Lucy,Rana: "diversity" is part of the reason for these searches too. One of the internal candidates is a woman, one a man. I included information in my original post about what kind of institution this is partly because the realities of the job market make it very difficult to attract minority candidates. Our department is roughly half women, though.

Posted by: Joseph at September 9, 2003 02:35 PM

I wonder what happens more often: the national search, or internal candidates being considered first. It seems to me that reliable, experienced adjuncts are continually passed over for the outside candidate, but I could be wrong. Does anyone know which is more likely to happen?

Posted by: Cat at September 9, 2003 02:41 PM

What if they dropped the plan of not bringing in external candidates if the internal candidates make it to the short list? In formal terms, this is the only ethical solution: if you're going to conduct a search, you conduct it properly.

I definitely agree-- this is the only reasonable way to do things, even though it does lead to some nonsensical results. The members of my department who were converted from visiting to tenure-line jobs (I was the first direct hire into a tenure line in quite a few years) had to go through the same interview process as outside candidates. Verging on theater of the absurd, the current Dean, an internal candidate, had to go through a phone interview when she moved into the Dean's office-- she sat in her office, while the search committee sat in another office at the end of the hall, and they talked on the phone...

I have to say, I haven't noticed any particular resistance to the conversion of visitors into tenure-track faculty (at least half of the members of my current department were visitors first), but then, I've had all of two years' experience on the hiring side of those decisions, and only at one insitution, so I wouldn't care to generalize.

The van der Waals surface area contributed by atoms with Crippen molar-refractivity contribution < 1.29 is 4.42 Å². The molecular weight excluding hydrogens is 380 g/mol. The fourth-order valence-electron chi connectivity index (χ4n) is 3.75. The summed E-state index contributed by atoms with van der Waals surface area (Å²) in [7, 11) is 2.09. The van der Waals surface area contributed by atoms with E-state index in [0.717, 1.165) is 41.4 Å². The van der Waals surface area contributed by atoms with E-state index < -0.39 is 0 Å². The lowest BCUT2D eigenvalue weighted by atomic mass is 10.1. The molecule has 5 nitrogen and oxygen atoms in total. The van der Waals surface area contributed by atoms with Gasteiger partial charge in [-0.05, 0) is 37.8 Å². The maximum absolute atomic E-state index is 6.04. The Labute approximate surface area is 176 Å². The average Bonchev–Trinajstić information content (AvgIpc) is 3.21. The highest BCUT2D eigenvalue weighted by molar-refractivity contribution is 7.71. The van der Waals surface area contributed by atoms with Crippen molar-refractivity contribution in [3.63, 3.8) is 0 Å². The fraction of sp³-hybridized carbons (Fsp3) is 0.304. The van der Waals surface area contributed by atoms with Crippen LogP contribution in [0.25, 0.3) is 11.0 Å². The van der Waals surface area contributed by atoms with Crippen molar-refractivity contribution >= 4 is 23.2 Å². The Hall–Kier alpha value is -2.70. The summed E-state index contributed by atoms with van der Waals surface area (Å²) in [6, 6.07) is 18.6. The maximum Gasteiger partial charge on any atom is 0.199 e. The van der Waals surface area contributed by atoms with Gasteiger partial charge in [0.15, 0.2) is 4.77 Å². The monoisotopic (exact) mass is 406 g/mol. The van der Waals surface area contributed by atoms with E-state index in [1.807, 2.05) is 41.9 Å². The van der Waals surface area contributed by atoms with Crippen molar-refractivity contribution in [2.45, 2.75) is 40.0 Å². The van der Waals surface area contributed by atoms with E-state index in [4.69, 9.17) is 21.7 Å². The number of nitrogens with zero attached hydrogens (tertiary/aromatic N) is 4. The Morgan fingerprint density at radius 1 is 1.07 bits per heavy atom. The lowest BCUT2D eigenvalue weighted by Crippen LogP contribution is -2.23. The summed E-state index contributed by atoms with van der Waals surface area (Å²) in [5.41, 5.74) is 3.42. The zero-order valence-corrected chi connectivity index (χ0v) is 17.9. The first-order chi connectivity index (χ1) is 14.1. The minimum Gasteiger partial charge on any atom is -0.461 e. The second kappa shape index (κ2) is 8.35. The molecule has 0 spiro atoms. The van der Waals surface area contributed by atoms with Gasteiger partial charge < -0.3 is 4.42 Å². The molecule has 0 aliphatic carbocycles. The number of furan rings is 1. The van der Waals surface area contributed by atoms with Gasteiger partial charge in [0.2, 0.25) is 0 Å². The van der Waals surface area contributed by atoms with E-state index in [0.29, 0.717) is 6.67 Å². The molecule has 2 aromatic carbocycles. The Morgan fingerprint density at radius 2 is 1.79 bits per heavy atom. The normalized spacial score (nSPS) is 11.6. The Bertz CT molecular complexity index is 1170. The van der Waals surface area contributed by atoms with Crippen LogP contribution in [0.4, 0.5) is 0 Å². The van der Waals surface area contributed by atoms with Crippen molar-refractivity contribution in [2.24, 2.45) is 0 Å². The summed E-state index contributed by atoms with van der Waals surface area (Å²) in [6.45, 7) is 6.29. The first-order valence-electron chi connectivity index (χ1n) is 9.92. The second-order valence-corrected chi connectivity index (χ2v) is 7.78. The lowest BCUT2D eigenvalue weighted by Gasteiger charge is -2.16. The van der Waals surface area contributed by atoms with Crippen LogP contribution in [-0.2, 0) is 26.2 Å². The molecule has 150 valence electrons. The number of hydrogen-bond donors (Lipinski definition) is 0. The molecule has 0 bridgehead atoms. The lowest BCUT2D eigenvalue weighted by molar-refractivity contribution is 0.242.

Posted by: Chad Orzel at September 9, 2003 04:57 PM

when the current prez was hired, we had to offer him & his wife a campus tour, even though they had lived in town for twenty years!

But I'm not so sure about the idea of bringing in candidates who are very unlikely to get the job over the internal candidate. We're small enough that each of us meets with & interviews candidates in our offices solo, though sometimes we might double up with a colleague. But the idea of sitting in my office talking to a job seeker who is very unlikely to get the job & pretending that everything is on the level gives me the screaming heebie jeebies, ethical division. It's a perversion of discourse & a violation of collegiality (I consider everyone on the teaching side in academia a colleague). The whole idea makes me feel vaguely sick.

I'm going to try to post a bit more over at my blog on this. I really appreciate everyone's comments, by the way.

Posted by: Joseph at September 9, 2003 07:28 PM

This is sort of off the topic, but Joseph, haven't you ever had a candidate where you knew by the second day of the interview that they were not going to get the job? Most of our recent hires have been pretty obvious and I have had the rather creepy experience of driving people around town, pointing out neighborhoods and interesting bits of local history to someone I knew would never be here again. Perfectly nice guy, but not going to get the job.

For what it's worth, one of the reasons that guy was not going to get the job was that the other two each had several years of solid adjuncting experience and he just could not compete. At a teaching school having been an adjunct is a real plus, although at a research school it is probably the kiss of death.

Posted by: Ssuma at September 9, 2003 09:53 PM

I don't see the two situations as exactly parallel. One is the result of a fair & open process, the other the result of a game rigged from the start.

But you remind me to mention something else: both our internal candidates are excellent, innovative teachers. My school is dominated by a large school of engineering & our students are not the easiest to teach. It seems to me that if we include "relevant teaching experience" in our job descriptions, our internal candidates would have a lock on the positions.

Posted by: Joseph at September 10, 2003 08:38 AM

Do that. It'll be one more bit of evidence that teaching skills should be rewarded.

Posted by: Barry at September 10, 2003 09:12 AM